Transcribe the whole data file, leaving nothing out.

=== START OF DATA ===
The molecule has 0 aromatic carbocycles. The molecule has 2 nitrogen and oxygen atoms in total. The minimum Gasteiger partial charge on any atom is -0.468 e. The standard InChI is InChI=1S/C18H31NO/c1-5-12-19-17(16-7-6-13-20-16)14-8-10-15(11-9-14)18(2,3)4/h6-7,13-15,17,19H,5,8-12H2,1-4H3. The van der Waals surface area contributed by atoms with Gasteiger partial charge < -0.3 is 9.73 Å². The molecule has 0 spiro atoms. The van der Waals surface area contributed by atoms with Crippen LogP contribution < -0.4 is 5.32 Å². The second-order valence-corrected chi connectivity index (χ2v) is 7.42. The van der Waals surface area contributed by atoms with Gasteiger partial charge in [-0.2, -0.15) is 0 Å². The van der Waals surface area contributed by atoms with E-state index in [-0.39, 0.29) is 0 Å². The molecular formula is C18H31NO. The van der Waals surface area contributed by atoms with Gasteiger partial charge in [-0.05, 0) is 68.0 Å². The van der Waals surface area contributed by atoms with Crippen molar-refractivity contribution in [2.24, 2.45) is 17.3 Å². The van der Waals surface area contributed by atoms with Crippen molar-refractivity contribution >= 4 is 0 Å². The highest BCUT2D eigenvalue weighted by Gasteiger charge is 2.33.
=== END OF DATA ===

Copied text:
The molecule has 0 aromatic carbocycles. The molecule has 2 nitrogen and oxygen atoms in total. The minimum Gasteiger partial charge on any atom is -0.468 e. The standard InChI is InChI=1S/C18H31NO/c1-5-12-19-17(16-7-6-13-20-16)14-8-10-15(11-9-14)18(2,3)4/h6-7,13-15,17,19H,5,8-12H2,1-4H3. The van der Waals surface area contributed by atoms with Gasteiger partial charge < -0.3 is 9.73 Å². The molecule has 0 spiro atoms. The van der Waals surface area contributed by atoms with Crippen LogP contribution < -0.4 is 5.32 Å². The second-order valence-corrected chi connectivity index (χ2v) is 7.42. The van der Waals surface area contributed by atoms with Gasteiger partial charge in [-0.2, -0.15) is 0 Å². The van der Waals surface area contributed by atoms with E-state index in [-0.39, 0.29) is 0 Å². The molecular formula is C18H31NO. The van der Waals surface area contributed by atoms with Gasteiger partial charge in [-0.05, 0) is 68.0 Å². The van der Waals surface area contributed by atoms with Crippen molar-refractivity contribution in [2.24, 2.45) is 17.3 Å². The van der Waals surface area contributed by atoms with Crippen molar-refractivity contribution >= 4 is 0 Å². The highest BCUT2D eigenvalue weighted by Gasteiger charge is 2.33.